The death of the network perimeter and the firewall? Not so fast.

Welcome to The Future of Firewalling, Part 1…

For over two decades, the firewall has been the de-facto tool that facilitated secure connectivity between different networks. Firewalls were traditionally designed around the idea that internal traffic and users were inherently trustworthy and external traffic wasn’t. Thus, the firewall was deployed to create a trust boundary – or perimeter – between networks. This network perimeter became the logical security control point to protect an organization’s network, data, users, and devices. What’s more, all network traffic (whether originating from the corporate headquarters, its data center, or remote workers) was funneled through this single control point, making it easy to maintain that trust boundary and establish consistent control. Life was good.

Then the world went digital

And when it did, the way we worked, consumed data, and exchanged ideas transformed. The introduction of the “cloud” further compounded things: many of our business-critical applications started moving from our data centers and premises-based networks to places we no longer owned or controlled. At the same time, our branch offices started directly connecting to the Internet to consume services that are now more frequently hosted outside our data centers. And users began accessing more and more resources from their personal devices everywhere but in the office.

As our networks have become far more interconnected, the notion of a single perimeter or control point no longer exists. The industry has been abuzz for some time about the “dissolving perimeter” and whether the firewall is even necessary anymore. I would argue that not only is the firewall more relevant than ever, we now need more firewalls everywhere – on our premises networks, at branch offices, at the gateway and within our data center, in the cloud, on devices, and even within our application workloads.

From macro to micro

Instead of a single perimeter we now have multiple “micro-perimeters” across a variety of networks, devices, users, and data. Typically, each of these new “perimeters” is secured by adding different point technologies, which require a lot of manual intervention just to get going. Couple that with the significant shortage of available talent to manage all these new devices and we’ve got an even bigger challenge. As a result, organizations are struggling to operationalize their disparate security solutions to maintain consistent policies and uniform threat visibility. Network complexity? Check. Network security complexity? Check. Misconfigurations and inconsistencies leading to exposures and breaches? Check mate!

And while we’re struggling to get a handle on all this complexity, our adversaries continue to unleash more sophisticated threats more frequently across more threat vectors. In fact, the average reported rate of data breaches was 46% in 2018, up from 24% in 2017, according to the 2018 Global Threat Report. This steep climb in reported breaches is a testament to the increasingly sophisticated methods bad actors are using to infiltrate our networks; the growing rate of their success shows just how ineffective the status quo is against modern threats.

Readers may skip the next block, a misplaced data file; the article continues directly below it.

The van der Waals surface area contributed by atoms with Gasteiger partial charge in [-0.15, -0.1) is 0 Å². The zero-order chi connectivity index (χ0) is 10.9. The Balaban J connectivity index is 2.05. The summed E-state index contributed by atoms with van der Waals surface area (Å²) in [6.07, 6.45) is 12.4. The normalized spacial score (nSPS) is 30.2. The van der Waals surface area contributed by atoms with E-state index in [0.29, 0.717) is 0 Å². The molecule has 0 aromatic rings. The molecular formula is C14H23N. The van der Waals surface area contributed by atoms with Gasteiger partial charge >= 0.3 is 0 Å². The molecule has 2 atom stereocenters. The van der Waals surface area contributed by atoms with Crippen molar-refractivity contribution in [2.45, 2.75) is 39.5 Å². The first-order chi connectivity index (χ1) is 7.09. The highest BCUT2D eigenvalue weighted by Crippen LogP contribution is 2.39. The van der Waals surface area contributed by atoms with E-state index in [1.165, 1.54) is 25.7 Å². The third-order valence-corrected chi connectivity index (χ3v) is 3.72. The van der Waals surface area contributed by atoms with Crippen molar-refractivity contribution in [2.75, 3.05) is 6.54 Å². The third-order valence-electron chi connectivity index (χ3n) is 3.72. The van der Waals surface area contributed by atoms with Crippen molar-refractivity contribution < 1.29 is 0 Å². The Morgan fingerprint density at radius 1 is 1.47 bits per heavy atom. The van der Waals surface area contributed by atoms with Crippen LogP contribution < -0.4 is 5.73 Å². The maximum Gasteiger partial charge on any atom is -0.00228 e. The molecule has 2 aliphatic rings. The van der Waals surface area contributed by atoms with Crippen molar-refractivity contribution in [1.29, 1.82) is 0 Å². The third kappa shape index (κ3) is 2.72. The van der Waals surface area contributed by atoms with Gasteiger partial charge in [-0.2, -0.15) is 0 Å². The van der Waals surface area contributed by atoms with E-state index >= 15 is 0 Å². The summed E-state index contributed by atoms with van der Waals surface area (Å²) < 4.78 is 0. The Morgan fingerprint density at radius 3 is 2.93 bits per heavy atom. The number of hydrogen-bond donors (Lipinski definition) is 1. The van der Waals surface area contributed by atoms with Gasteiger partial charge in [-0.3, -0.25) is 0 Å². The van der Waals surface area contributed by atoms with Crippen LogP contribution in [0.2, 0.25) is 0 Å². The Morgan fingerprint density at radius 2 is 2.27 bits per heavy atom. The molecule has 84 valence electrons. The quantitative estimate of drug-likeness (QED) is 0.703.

And here we are

It has become painfully obvious that we’ve lost visibility and control. We no longer have a good understanding of where our users and data go nor how exposed our businesses are. It’s hard to determine what’s communicating with what, or if we’ve even been breached, until it’s too late. And the pace of change is accelerating as more businesses embrace digital transformation, creating a perfect storm of opportunity for motivated hackers. And a perfect headache for those of us tasked with security. Where do we start to get a handle on it all?

It’s time to rethink the firewall

The importance of the firewall hasn’t diminished – in fact it’s more relevant than ever – but we need to think differently about it. We must go beyond form factors and physical or virtual appliances to embrace firewalling as a functionality. Firewalling needs to be about delivering world-class security controls – the key elements for preventing, detecting, and stopping attacks faster and more accurately – with common policy and threat visibility delivered where you need it: in the data center, in the cloud, at the branch office. So you’re protected everywhere.

At Cisco, we’ve been hard at work bringing that vision into reality, so you can build your strongest security posture for today and tomorrow. Stay tuned to The Future of Firewalling blog series to hear about it. And visit cisco.com/go/ngfw to learn more about Cisco Next-Generation Firewalls.

Coming soon:

The Future of Firewalling, Part 2: Don’t let complexity ruin your security

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